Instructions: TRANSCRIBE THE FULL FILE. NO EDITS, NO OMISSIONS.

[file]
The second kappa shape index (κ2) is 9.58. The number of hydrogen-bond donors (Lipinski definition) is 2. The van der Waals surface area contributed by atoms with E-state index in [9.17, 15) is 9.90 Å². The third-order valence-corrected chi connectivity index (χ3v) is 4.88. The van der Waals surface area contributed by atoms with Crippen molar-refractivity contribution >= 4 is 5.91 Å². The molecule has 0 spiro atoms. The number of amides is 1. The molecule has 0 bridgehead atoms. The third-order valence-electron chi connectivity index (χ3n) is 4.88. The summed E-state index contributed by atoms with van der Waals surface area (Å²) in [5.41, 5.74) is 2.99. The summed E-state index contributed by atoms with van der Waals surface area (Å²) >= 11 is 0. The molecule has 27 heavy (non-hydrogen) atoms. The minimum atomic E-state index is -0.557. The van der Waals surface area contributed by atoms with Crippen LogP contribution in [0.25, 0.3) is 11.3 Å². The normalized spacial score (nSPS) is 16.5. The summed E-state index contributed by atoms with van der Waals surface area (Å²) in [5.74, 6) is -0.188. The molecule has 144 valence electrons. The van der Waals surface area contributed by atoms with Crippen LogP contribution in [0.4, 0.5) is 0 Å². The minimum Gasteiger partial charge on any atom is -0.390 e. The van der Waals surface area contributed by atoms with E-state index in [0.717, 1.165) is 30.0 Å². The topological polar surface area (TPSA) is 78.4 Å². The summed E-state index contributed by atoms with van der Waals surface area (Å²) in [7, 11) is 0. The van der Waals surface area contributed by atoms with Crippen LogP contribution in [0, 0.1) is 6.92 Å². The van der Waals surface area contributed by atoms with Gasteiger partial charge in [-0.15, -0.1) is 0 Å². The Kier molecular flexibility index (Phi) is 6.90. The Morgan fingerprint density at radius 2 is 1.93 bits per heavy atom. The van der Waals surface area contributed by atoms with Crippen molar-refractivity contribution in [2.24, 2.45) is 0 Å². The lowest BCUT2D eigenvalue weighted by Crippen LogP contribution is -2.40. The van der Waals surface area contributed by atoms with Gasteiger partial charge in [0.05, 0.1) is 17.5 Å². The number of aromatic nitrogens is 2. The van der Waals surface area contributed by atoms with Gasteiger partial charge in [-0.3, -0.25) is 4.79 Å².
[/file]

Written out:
The second kappa shape index (κ2) is 9.58. The number of hydrogen-bond donors (Lipinski definition) is 2. The van der Waals surface area contributed by atoms with E-state index in [9.17, 15) is 9.90 Å². The third-order valence-corrected chi connectivity index (χ3v) is 4.88. The van der Waals surface area contributed by atoms with Crippen molar-refractivity contribution >= 4 is 5.91 Å². The molecule has 0 spiro atoms. The number of amides is 1. The molecule has 0 bridgehead atoms. The third-order valence-electron chi connectivity index (χ3n) is 4.88. The summed E-state index contributed by atoms with van der Waals surface area (Å²) in [5.41, 5.74) is 2.99. The summed E-state index contributed by atoms with van der Waals surface area (Å²) >= 11 is 0. The molecule has 27 heavy (non-hydrogen) atoms. The minimum atomic E-state index is -0.557. The van der Waals surface area contributed by atoms with Crippen LogP contribution in [0.25, 0.3) is 11.3 Å². The normalized spacial score (nSPS) is 16.5. The summed E-state index contributed by atoms with van der Waals surface area (Å²) in [5.74, 6) is -0.188. The molecule has 144 valence electrons. The van der Waals surface area contributed by atoms with Crippen LogP contribution in [0.4, 0.5) is 0 Å². The minimum Gasteiger partial charge on any atom is -0.390 e. The van der Waals surface area contributed by atoms with E-state index in [0.717, 1.165) is 30.0 Å². The topological polar surface area (TPSA) is 78.4 Å². The summed E-state index contributed by atoms with van der Waals surface area (Å²) in [7, 11) is 0. The van der Waals surface area contributed by atoms with Crippen LogP contribution in [0, 0.1) is 6.92 Å². The van der Waals surface area contributed by atoms with Gasteiger partial charge in [-0.15, -0.1) is 0 Å². The Kier molecular flexibility index (Phi) is 6.90. The Morgan fingerprint density at radius 2 is 1.93 bits per heavy atom. The van der Waals surface area contributed by atoms with Crippen molar-refractivity contribution in [2.24, 2.45) is 0 Å². The lowest BCUT2D eigenvalue weighted by Crippen LogP contribution is -2.40. The van der Waals surface area contributed by atoms with Gasteiger partial charge in [0.05, 0.1) is 17.5 Å². The number of aromatic nitrogens is 2. The van der Waals surface area contributed by atoms with Gasteiger partial charge in [-0.3, -0.25) is 4.79 Å².